Anybody who reads the code could use his or her favorite preferences on tab size, and nothing will be mixed up. That makes tabs actually a superior to spaces, when it comes to indentation. Try it!

Vim settings

Although the indentation / alignment politics are independent of the editor being used, I decided to put some recommendations on how to set up Vim correctly so that it would be easy for you to follow the principle “Indent with tabs, align with spaces” in this editor, if you use it.

Unfortunately, at the moment Vim can't handle this automatically. It's too bad actually. Anyway, there are a couple of tips to make Vim behave better.

See your tabs and trailing spaces

In order to write code that is correctly indented and aligned, it is almost inevitable to see your tabs and spaces. To this end, put this to your vimrc:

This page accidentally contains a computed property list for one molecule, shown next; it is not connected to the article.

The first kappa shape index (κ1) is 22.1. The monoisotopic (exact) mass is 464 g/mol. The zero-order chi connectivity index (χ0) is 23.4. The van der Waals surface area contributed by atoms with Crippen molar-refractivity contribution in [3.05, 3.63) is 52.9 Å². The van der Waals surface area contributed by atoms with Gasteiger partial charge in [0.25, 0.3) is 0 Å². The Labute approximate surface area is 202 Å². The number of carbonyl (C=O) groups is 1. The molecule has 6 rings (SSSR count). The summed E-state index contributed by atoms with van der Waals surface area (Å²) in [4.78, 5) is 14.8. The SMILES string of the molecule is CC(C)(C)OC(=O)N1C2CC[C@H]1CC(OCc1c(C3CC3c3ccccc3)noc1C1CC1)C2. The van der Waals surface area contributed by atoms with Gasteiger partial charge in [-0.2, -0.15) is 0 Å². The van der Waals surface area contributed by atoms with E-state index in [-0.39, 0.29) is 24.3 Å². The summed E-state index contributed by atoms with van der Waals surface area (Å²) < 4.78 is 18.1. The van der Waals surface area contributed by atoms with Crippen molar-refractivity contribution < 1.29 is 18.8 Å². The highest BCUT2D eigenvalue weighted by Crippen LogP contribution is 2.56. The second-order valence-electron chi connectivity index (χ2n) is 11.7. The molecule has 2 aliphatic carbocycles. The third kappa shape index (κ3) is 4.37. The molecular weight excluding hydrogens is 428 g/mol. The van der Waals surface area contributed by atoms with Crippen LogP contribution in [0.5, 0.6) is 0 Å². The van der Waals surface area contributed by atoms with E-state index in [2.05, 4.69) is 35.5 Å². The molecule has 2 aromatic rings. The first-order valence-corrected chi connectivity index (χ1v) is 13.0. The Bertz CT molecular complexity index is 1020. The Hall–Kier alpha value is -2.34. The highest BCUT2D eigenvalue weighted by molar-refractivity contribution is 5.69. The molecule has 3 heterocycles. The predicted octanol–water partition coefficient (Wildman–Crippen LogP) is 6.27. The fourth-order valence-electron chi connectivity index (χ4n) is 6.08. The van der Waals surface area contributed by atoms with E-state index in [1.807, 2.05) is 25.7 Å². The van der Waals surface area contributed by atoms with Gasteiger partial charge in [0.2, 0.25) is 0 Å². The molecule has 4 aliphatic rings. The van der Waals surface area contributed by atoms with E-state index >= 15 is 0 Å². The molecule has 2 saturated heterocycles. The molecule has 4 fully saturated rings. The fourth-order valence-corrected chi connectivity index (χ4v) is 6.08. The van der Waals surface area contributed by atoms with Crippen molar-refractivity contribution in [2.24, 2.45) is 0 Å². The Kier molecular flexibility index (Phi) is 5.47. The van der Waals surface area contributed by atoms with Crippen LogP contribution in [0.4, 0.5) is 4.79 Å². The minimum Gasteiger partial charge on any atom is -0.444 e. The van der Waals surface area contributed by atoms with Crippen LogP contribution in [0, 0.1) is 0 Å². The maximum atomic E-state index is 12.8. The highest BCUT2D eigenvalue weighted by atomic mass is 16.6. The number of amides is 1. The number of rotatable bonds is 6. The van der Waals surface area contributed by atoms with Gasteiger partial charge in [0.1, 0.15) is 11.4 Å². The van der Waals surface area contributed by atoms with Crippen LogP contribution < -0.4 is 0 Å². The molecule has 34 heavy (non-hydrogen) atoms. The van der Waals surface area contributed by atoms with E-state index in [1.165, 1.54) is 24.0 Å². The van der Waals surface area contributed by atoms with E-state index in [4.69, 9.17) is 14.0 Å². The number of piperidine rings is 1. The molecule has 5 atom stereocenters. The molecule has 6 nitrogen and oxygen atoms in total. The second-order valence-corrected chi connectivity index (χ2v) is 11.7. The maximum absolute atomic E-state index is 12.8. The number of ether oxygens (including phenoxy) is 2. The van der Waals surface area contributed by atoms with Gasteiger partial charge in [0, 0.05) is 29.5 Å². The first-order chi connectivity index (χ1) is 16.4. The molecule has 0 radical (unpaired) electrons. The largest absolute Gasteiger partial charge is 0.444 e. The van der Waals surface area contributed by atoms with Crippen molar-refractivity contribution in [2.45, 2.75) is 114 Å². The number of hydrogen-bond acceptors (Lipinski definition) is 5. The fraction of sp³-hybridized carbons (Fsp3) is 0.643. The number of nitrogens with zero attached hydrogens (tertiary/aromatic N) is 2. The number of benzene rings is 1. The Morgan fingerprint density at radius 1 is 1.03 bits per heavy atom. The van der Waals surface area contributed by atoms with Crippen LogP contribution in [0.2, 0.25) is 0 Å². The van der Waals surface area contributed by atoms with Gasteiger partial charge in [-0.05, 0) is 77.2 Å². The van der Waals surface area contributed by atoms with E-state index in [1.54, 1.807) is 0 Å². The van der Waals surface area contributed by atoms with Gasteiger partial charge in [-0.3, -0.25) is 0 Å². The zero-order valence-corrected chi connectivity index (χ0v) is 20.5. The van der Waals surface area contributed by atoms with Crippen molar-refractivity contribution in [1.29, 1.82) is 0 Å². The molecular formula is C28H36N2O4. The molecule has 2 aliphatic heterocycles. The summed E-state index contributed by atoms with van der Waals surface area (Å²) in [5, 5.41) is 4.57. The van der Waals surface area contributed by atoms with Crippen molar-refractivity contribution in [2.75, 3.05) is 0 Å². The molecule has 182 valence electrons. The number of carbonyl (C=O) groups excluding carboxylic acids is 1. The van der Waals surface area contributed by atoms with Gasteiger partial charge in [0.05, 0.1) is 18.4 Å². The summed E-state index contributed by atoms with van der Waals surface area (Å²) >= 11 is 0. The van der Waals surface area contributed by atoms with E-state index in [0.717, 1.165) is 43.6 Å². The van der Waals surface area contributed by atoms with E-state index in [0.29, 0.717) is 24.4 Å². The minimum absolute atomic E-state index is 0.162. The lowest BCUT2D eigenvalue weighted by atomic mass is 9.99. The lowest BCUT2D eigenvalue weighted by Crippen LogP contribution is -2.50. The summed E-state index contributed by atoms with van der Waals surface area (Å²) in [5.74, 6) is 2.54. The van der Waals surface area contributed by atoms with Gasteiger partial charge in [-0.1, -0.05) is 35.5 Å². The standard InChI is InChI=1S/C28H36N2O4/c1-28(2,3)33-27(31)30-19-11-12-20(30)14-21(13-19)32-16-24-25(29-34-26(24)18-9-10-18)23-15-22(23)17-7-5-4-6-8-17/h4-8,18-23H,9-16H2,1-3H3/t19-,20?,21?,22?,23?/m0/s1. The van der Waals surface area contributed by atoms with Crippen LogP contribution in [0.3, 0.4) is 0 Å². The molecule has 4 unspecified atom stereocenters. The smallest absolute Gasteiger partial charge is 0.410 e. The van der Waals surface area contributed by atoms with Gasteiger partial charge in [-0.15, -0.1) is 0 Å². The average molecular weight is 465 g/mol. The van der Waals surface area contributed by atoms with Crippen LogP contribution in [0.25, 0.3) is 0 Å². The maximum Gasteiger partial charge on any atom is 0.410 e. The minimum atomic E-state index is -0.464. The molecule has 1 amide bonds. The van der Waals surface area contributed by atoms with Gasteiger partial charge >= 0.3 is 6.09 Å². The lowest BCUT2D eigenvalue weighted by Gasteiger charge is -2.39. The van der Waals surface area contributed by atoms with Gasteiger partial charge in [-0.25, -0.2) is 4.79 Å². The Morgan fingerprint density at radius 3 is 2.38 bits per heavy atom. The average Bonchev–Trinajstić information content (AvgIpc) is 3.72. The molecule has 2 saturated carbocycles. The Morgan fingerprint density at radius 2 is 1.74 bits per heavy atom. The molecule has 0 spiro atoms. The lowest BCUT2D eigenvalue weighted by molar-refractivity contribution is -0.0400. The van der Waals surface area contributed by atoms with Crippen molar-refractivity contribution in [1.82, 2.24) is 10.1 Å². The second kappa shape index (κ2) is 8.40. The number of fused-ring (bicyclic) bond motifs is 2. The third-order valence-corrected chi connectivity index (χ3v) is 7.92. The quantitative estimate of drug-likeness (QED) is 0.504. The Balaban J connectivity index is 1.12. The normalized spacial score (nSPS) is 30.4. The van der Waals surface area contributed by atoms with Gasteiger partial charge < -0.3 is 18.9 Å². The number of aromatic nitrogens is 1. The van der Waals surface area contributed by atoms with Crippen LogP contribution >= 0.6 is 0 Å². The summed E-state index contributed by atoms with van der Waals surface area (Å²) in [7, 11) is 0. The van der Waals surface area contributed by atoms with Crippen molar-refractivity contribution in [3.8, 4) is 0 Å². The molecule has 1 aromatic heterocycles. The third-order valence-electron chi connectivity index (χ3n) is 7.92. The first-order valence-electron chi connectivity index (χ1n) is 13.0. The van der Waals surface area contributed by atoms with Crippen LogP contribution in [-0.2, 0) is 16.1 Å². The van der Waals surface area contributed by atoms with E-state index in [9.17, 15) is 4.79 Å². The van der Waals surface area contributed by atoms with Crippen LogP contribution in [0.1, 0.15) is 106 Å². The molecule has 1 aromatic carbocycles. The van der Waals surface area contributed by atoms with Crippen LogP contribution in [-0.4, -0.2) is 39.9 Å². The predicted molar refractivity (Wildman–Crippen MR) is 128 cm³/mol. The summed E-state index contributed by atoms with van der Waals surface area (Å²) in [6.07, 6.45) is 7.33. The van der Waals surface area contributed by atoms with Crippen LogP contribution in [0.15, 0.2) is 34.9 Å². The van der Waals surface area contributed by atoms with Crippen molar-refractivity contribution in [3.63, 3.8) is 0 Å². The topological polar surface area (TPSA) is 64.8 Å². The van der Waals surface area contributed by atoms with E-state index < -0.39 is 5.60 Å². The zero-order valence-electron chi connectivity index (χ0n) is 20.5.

" display tabs and trailing spaces
set list listchars=tab:>-,trail:.,extends:>,precedes:<

and you will see >-- for tabs and . for trailing spaces. I've set up my colorscheme so that it doesn't distract me from actual code.

Smart Tabs

There is a plugin “Smart Tabs”. When you hit <Tab> key at the beginning of the line, then tab character is inserted; otherwise (if there is something other than a whitespace before the cursor), the proper amount of spaces are inserted.


I found it useful to turn on the option copyindent: